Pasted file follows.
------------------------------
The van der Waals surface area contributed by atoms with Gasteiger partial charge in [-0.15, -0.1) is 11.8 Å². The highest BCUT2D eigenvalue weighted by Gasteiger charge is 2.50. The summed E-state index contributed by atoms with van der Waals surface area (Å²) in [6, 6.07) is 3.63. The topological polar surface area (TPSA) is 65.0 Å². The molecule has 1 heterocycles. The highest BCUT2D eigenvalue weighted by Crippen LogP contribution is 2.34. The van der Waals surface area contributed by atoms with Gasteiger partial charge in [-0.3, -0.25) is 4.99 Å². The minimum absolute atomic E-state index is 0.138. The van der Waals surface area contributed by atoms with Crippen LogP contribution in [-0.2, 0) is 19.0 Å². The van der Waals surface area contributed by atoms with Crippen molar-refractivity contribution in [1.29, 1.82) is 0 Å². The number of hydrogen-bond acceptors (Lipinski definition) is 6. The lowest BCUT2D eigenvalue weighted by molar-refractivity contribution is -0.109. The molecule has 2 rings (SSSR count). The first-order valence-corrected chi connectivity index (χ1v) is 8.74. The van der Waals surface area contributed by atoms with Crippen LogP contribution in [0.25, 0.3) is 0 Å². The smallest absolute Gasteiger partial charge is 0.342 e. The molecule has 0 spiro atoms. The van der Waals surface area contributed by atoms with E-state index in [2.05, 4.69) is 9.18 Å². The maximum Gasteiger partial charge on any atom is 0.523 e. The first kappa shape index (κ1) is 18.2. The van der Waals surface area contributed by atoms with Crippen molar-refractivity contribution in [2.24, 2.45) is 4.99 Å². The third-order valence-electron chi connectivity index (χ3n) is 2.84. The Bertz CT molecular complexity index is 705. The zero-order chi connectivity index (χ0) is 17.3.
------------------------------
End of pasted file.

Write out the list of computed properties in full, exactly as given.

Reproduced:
The van der Waals surface area contributed by atoms with Gasteiger partial charge in [-0.15, -0.1) is 11.8 Å². The highest BCUT2D eigenvalue weighted by Gasteiger charge is 2.50. The summed E-state index contributed by atoms with van der Waals surface area (Å²) in [6, 6.07) is 3.63. The topological polar surface area (TPSA) is 65.0 Å². The molecule has 1 heterocycles. The highest BCUT2D eigenvalue weighted by Crippen LogP contribution is 2.34. The van der Waals surface area contributed by atoms with Gasteiger partial charge in [-0.3, -0.25) is 4.99 Å². The minimum absolute atomic E-state index is 0.138. The van der Waals surface area contributed by atoms with Crippen LogP contribution in [-0.2, 0) is 19.0 Å². The van der Waals surface area contributed by atoms with Crippen molar-refractivity contribution in [1.29, 1.82) is 0 Å². The number of hydrogen-bond acceptors (Lipinski definition) is 6. The lowest BCUT2D eigenvalue weighted by molar-refractivity contribution is -0.109. The molecule has 2 rings (SSSR count). The first-order valence-corrected chi connectivity index (χ1v) is 8.74. The van der Waals surface area contributed by atoms with Crippen LogP contribution in [0.25, 0.3) is 0 Å². The smallest absolute Gasteiger partial charge is 0.342 e. The molecule has 0 spiro atoms. The van der Waals surface area contributed by atoms with E-state index in [2.05, 4.69) is 9.18 Å². The maximum Gasteiger partial charge on any atom is 0.523 e. The first kappa shape index (κ1) is 18.2. The van der Waals surface area contributed by atoms with Crippen molar-refractivity contribution in [2.24, 2.45) is 4.99 Å². The third-order valence-electron chi connectivity index (χ3n) is 2.84. The Bertz CT molecular complexity index is 705. The zero-order chi connectivity index (χ0) is 17.3.